Wednesday, December 24, 2014

Carols for this #Christmas Eve...Mr Magoo's & a #college version

...with thanks to +George Station for the seasonally appropriate and timely reminder about Mr Magoo's Christmas Carol. You'll be back to regular schedules all too soon. I cannot say the same for myself despite (or due to) Janus posts due on multiple blogs. Until then, I and my sundry personae will be out and about on social media and re-blogging elsewhere. The college version Carol from the archives, covers routine topical posting and is as timely now as it was in 2012. If you need more post-season caroling about the state of education, check out Ken Previti's 2014 Christmas Carol post on Reclaim Education, another Education Blogger Network blog. [Ed note: opening paragraph edited/updated 1/2/2015]

...from the archives, Saturday, December 29, 2012: A College Christmas Carol

Sunday, December 21, 2014

Crowdsourcing: Taylorism, tech, online temp work, #adjunct labor

Not all of the many email newsletters hitting my inbox are about education, ed-tech, higher ed, academic casuals or activism. This week, Baffler featured a salvo against the scams and schemes of the tech world, Jacob Silverman's essay "The Crowdsourcing Scam." (with more excellent illustrations by ©Lisa Haney, example below). 

HaneyBaflr3The article refers to Amazon’s Mechanical Turk, Uber and Yelp ~ among others, not adjuncts, but could apply just as well to the employment and workplace management practices in adjunct-dependent for-profit and non-profit institutions. The editors refer to the article as "another fiery salvo." I want to read the others too.  In a similar vein, read Deb Baker's On being 'discontinued'❞ (via +George Station on G+, also re-blogged on As the Adjunctiverse Turns)

In today's fractured economy, where tasks are increasingly farmed out to low-wage and temp workers, "the result is an extreme form of Taylorism: in boom conditions, workers have more tiny tasks than they can say yes to, but they acquire no skills...they have no contact with other workers, and they have no chance to advance or unionize," Silverman writes. "Imagine a factory in which each employee wears blinders and can see only the thing in front of him on the conveyor belt."

Caveat: as someone who tries to keep up with and uses ed-tech and information technology, I'd qualify the article's network criticism as applying to disconnected networks (an oxymoron in Social Network Analysis, aka SNA) that isolate users, further divided into content/service providers and consumers, instead of connecting them.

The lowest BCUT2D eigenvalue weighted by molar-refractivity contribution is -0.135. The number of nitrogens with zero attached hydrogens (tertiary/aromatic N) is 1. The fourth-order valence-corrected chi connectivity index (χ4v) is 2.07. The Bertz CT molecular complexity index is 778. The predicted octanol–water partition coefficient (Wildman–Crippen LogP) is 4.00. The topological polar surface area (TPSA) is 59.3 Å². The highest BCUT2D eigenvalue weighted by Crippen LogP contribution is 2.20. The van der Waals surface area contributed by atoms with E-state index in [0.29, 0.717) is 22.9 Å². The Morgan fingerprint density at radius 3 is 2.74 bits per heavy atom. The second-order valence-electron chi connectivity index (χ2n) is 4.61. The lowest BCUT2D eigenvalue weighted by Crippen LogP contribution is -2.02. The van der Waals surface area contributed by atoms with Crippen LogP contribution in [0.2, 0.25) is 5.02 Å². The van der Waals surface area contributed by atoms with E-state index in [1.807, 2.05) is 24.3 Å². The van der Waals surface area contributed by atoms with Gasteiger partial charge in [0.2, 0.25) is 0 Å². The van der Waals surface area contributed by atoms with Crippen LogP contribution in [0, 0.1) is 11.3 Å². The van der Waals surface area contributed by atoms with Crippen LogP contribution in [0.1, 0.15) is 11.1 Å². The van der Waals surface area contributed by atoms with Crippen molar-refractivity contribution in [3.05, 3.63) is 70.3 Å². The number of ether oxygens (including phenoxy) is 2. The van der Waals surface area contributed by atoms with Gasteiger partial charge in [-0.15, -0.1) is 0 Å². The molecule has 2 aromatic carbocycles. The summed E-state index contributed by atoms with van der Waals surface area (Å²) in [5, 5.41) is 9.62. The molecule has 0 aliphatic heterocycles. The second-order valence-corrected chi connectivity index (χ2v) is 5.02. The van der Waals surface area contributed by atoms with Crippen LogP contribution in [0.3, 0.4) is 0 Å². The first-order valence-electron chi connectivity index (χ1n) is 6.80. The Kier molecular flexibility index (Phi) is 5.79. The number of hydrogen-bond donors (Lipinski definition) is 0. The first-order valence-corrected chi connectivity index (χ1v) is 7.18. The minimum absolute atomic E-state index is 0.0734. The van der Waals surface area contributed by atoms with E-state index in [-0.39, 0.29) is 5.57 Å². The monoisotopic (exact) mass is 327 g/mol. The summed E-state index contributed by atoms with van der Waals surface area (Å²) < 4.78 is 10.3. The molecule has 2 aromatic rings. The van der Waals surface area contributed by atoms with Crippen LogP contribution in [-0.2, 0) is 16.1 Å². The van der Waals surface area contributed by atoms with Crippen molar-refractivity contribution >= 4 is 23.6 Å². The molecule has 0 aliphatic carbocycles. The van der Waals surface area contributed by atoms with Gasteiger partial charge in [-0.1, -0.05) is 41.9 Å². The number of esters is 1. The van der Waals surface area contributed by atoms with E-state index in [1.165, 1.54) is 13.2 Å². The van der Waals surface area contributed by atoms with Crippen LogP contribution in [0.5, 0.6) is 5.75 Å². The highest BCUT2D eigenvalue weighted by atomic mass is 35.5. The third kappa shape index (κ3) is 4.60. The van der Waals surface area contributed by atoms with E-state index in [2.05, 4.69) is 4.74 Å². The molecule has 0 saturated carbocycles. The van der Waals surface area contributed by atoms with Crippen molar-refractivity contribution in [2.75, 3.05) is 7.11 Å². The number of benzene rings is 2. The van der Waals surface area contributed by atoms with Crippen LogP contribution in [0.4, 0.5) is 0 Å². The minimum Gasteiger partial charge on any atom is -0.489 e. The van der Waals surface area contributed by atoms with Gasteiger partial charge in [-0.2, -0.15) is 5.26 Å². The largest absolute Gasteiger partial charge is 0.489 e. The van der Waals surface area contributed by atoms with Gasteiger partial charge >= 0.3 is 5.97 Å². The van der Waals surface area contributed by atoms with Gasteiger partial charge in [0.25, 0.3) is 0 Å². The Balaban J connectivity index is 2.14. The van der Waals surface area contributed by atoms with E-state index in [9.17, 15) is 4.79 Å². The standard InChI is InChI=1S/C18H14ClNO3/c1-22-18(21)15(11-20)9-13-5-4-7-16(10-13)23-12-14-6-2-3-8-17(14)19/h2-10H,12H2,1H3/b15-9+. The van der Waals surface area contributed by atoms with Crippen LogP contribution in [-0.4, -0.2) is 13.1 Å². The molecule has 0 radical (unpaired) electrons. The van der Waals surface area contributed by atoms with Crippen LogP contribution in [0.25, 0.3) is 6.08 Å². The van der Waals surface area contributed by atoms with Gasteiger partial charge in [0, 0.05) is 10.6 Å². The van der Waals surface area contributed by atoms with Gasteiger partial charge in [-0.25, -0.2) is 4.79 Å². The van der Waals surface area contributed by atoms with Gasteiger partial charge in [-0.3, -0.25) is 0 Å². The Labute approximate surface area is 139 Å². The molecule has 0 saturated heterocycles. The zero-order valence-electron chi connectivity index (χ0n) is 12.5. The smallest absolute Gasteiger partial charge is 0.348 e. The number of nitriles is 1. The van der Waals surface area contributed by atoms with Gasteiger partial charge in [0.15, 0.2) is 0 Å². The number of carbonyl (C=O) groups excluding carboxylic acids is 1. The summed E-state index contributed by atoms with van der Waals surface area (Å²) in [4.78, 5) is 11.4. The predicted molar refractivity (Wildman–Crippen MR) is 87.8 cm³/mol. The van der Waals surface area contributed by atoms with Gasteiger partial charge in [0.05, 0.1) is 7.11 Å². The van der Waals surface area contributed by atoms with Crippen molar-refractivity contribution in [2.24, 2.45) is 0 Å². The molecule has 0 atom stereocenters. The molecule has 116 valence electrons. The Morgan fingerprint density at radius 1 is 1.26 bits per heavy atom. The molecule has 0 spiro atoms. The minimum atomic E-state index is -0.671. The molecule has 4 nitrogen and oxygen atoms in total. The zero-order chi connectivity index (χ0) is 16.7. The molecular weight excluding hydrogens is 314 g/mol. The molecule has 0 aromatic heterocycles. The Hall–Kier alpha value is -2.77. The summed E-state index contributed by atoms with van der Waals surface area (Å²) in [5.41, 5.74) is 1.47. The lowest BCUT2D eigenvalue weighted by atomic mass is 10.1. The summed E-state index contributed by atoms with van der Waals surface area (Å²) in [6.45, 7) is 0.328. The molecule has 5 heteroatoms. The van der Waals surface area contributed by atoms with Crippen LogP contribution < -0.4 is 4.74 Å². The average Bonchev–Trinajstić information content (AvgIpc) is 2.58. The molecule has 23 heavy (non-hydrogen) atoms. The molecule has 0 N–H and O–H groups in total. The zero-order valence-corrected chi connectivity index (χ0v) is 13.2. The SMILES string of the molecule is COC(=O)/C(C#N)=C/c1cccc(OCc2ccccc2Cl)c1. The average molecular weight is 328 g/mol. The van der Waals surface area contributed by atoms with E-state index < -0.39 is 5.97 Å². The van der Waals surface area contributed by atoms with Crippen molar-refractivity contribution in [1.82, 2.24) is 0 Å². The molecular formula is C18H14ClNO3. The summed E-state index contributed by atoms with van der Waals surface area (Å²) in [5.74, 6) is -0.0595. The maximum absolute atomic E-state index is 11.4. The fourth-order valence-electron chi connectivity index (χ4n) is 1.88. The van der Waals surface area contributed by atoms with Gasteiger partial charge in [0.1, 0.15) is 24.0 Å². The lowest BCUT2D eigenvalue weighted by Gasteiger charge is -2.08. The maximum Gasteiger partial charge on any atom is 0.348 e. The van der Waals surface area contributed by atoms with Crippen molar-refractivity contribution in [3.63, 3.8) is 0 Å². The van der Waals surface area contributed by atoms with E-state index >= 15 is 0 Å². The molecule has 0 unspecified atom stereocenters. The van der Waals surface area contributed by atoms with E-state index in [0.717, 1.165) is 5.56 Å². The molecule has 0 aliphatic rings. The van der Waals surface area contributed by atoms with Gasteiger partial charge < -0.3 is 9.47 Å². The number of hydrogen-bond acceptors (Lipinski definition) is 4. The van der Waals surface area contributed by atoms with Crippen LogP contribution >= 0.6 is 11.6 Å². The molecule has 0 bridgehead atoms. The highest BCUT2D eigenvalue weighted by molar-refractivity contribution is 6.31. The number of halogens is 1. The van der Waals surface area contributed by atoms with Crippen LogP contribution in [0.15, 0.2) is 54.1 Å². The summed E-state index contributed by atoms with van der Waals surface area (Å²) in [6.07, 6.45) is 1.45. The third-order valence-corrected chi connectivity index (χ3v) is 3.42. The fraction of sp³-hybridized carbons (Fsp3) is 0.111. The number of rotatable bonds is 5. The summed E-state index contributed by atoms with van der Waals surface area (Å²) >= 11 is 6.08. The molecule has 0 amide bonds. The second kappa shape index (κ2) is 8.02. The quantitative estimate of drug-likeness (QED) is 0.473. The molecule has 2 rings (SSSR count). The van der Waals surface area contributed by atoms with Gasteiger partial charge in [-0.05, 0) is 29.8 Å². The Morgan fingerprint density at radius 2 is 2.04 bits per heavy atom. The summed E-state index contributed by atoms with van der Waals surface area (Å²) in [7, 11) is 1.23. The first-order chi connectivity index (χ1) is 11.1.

Wednesday, December 10, 2014

#HumanRights Day, Dec 10, 2014—#Rights365

I missed the Thunderclap (small print on the UN High Commission page) and only just now noticed the Storify. In Chicago, +lydsnow got a jump on everybody with an +Amnesty International Write for Rights (#adjunctrights are #humanrights) campaign on the NEIU campus ~ with a Facebook Event page here and blogged here. There are Vines and more than one Storify, but as far as I know, this was the only adjunct action for Human Rights Day 2014 but maybe someone will check in and add more. It's never too late to read the Universal Declaration of Human Rights again ~ good sections on labor and education. Or right letter, sign petitions, speak out.

The other take away is in the tag: #Rights365 = every day is a human rights day. Missed today? You've got 364 days to get cracking. Our work is cut out for us with Ayotzinapa, Ferguson, child refugees seeking asylum and more on the table and in the streets while public education, social justice and even the concept of a public good is under assault ~ along with other human rights. Those include freedom of speech (second sentence of Preamble, check it out) and the right to organize (Article 23).

ITUC (International Trade Union Confederation) Statement: 

Friday, December 5, 2014

@NatM4Equity endorses #NAWD…gets FB page—@MMStrikesback writes @NEIU BoT—#WeAreNNMC petitions

…"again" on letter writing (here) and petitioning about NNMC (here and here). National Mobilization for Equity (NME) already has a page plus blog, recently added Twitter, even more recently endorsed National Adjunct Walkout Day and is now on Facebook. Still, a whole post in a title that will still fit in a tweet with characters left over for a link should qualify as a social media sub-genre or at least a hat trick So what do I do for the rest of the post?...besides make it a short one. With pictures. PS be sure to catch and sign the petitions as you scroll down...all the way down

Cover and profile photos for National Mobilization for Equity on Facebook

Here's the endorsement from the NME Action page:

Tuesday, December 2, 2014

#Ayotzinapa #Ferguson…#FueElEstado—intense & innovative online experience